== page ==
The Friday Five – Men’s Health Month
Follow and join the conversation with #MensHealthMonth and #ShowUsYourBlue.
June is Men’s Health Month and the purpose is to heighten the awareness of preventable health problems and encourage early detection and treatment of disease among men and boys. This week’s Friday Five shares what men can do to improve their health, preventative measures they can take and some facts and statistics about men’s mental health.
CDC Recommendations for Men’s Health
The Centers for Disease Control and Prevention (@CDCGov) outline both habits and action steps that men can take to ensure a healthy lifestyle. Although June is designated as Men’s Health Month, it should be observed as a reminder to keep healthy in all twelve months.
#MensHealthWeek is a reminder for men to take steps to be healthier, but they don’t have to do it alone! Whether it’s your husband, partner, dad, brother, son, or friend you can help support the health and safety of the men in your life: https://t.co/aDR6hrZdst pic.twitter.com/jAL69ixaHc
— CDC Cancer (@CDC_Cancer) June 15, 2020
Wear Blue Day
Men’s Health Network (@MensHlthNetwork) is a national non-profit organization whose mission is to reach men, boys, and their families where they live, work, play, and pray with health awareness and disease prevention messages and tools, screening programs, educational materials, advocacy opportunities, and patient navigation. Today is Wear Blue Day, and event hosted every year by MHN. Wear Blue Day raises awareness and money about men’s need for regular checkups and creating a healthy lifestyle.
It’s #MensHealthWeek! Just like #MensHealthMonth, this week is all about promoting awareness of men’s and boys’ health issues. So join us by using our social media toolkit to spread the word to your audiences & communities: https://t.co/XdDT6Gd3Tw pic.twitter.com/cymiuhGdQc
— Men’s Health Network (@MensHlthNetwork) June 15, 2020
7th Annual Fit Father’s Day Celebration
This year’s annual Fit Father’s Day Celebration will be a virtual event. Join in Sunday June 21 from 9am – 11am EST on Facebook Live for a family workout, wellness remarks, boxing, yoga, spin bike and more! Hosted by Fit Fathers founder, Kimatni D. Rawlins. Follow them on IG @FitFathers
Father’s Day – Join Fit Fathers for a day filled with fun activities during their 7th annual Fit Fathers Day Celebration! Check out more here: https://t.co/iu1zfBppUm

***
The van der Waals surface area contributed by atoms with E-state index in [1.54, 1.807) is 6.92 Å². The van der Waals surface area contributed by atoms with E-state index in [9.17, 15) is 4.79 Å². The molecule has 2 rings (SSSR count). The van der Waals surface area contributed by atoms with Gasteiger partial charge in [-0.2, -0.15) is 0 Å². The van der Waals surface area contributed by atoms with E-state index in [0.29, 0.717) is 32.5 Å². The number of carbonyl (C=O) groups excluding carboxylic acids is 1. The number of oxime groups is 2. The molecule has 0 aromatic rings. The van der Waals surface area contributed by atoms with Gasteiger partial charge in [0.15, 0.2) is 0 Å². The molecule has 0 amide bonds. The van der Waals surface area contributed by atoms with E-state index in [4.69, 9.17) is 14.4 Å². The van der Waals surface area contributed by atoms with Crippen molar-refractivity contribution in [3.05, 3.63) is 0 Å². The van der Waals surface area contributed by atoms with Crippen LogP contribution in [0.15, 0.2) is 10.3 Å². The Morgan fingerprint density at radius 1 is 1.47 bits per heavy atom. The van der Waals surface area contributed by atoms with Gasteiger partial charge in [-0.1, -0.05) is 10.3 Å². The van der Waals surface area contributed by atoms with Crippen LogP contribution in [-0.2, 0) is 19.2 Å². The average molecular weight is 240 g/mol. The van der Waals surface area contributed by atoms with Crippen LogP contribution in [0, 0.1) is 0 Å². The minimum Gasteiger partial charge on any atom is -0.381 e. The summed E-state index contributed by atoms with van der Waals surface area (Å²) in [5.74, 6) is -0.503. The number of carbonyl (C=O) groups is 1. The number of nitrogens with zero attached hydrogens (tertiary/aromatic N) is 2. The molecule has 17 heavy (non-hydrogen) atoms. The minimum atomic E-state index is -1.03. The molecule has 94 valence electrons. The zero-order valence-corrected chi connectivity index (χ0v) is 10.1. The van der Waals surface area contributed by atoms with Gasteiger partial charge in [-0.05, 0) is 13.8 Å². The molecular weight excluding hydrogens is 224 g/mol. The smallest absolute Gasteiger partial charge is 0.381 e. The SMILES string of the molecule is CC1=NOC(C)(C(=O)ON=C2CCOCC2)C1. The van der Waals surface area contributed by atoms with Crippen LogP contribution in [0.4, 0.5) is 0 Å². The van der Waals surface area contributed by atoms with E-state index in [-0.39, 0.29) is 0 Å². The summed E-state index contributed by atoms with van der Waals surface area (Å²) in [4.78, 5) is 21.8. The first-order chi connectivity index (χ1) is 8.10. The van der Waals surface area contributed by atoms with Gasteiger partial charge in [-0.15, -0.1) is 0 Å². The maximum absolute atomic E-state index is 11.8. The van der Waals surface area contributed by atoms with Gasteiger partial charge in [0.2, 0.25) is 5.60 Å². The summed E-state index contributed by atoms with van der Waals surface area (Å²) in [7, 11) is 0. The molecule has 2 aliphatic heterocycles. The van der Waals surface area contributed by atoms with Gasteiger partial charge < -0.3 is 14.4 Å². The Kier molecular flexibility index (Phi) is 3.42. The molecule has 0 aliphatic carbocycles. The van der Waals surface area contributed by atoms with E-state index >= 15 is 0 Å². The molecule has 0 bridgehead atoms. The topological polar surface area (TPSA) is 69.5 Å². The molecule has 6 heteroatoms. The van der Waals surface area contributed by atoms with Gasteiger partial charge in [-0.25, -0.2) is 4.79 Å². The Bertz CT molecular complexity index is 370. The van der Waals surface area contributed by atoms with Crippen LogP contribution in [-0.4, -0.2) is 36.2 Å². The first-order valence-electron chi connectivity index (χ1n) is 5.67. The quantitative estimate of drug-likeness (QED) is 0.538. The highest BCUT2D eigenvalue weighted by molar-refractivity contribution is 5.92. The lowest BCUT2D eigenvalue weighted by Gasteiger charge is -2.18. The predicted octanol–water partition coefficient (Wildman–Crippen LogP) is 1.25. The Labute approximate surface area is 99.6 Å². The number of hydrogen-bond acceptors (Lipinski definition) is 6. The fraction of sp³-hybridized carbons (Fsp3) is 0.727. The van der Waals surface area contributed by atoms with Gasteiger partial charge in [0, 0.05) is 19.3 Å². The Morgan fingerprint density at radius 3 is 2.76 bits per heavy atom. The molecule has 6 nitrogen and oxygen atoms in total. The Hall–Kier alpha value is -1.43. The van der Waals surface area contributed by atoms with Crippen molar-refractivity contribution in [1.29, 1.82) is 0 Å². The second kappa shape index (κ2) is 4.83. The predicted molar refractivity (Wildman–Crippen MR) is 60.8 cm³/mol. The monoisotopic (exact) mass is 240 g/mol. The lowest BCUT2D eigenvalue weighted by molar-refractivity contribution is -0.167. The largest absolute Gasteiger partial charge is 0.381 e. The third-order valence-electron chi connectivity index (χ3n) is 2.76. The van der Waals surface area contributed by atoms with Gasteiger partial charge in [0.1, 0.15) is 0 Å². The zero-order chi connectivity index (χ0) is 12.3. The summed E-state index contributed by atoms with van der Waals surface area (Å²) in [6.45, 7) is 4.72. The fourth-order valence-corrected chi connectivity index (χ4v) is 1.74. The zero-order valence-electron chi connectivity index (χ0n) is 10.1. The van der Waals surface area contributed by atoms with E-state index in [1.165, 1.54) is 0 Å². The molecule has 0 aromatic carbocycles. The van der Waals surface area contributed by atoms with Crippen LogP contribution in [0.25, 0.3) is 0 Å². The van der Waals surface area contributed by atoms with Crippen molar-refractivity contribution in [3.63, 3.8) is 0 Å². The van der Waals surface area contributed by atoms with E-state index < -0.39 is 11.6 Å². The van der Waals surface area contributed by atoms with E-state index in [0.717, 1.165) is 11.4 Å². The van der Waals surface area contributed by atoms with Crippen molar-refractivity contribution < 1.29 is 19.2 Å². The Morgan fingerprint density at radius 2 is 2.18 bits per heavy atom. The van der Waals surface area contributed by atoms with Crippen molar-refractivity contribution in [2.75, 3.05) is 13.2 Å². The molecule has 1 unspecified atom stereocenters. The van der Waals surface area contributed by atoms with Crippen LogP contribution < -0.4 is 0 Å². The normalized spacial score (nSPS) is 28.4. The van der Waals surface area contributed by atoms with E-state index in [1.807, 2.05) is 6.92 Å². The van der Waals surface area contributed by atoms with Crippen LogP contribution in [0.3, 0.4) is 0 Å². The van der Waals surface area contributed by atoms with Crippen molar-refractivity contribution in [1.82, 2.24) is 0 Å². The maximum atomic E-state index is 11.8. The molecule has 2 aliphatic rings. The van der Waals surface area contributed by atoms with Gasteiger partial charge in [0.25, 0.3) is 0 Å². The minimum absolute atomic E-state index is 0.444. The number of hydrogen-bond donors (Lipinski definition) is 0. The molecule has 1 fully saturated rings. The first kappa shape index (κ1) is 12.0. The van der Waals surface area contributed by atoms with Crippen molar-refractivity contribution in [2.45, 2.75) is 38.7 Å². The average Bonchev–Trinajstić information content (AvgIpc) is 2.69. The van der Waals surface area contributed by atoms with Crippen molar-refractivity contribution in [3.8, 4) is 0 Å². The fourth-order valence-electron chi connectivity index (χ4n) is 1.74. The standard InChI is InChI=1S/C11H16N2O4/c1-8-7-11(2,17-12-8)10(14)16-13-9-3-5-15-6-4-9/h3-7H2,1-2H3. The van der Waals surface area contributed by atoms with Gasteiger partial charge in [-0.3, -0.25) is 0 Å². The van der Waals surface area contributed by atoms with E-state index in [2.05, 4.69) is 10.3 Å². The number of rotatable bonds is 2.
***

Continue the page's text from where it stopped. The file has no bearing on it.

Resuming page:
— Men’s Health Network (@MensHlthNetwork) June 17, 2020
5 Plays for Men to Stay at the Top of Their Game
The U.S. Department of Health & Human Services Office of Minority Health (@MinortyHealth) works to achieve health equity. The OMH observes June as Men’s Health Month. Look out for their 5th tip sometime today, Friday, June 19.
According to @CDCgov, 1 in every 4 male deaths in the U.S. is due to heart disease. Start #MensHealthWeek by making healthier food choices for a healthier heart. https://t.co/hTF20qeGKP #MensHealthMonth pic.twitter.com/VTSVk6cpoL
— Minority Health (@MinorityHealth) June 15, 2020
#DYK maintaining an #ActiveandHealthy lifestyle can help you live longer? #Men, start with moderate physical activity to help reduce your risk of premature death. Learn more: https://t.co/rlSbvEfmOt #MensHealthWeek pic.twitter.com/ntwzO0GQau
— Minority Health (@MinorityHealth) June 16, 2020
Family history and how you live, work and play impact how you stay #ActiveandHealthy. @CDCgov has a check-up checklist to help you discuss your unique health factors during your next doctor visit: https://t.co/tGOrS9naLE #MensHealthWeek pic.twitter.com/I41WMrXyJi
— Minority Health (@MinorityHealth) June 17, 2020
#DYK research shows that people who quit smoking for good feel less stress than people who continue to smoke? Start your journey to being smoke-free this #MensHealthWeek with @SmokefreeUs: https://t.co/wTeK5HaaAp pic.twitter.com/JEOs3TMJtG
— Minority Health (@MinorityHealth) June 18, 2020
Men and Mental Health
The National Institute of Mental Health (@NIMHgov) reminds us that according to the Centers for Disease Control and Prevention, men with mental illnesses are less likely than women to have received mental health treatment in the past year and are more likely to die by suicide. Check out the NIHM’s complete list of resources, latest news and featured health topics.
This #FathersDay, don’t forget about dad’s mental health! Men with mental illnesses are less likely to have received mental health treatment than women in the past year. Learn the warning signs: https://t.co/zqqN90bXg5. #MensHealthMonth #MensHealthWeek pic.twitter.com/9h9aL1G1PL
— Mental Health NIMH (@NIMHgov) June 18, 2020
ICYMI – Our other Friday Fives and Blog posts from HCNR’s Nurse Lauren.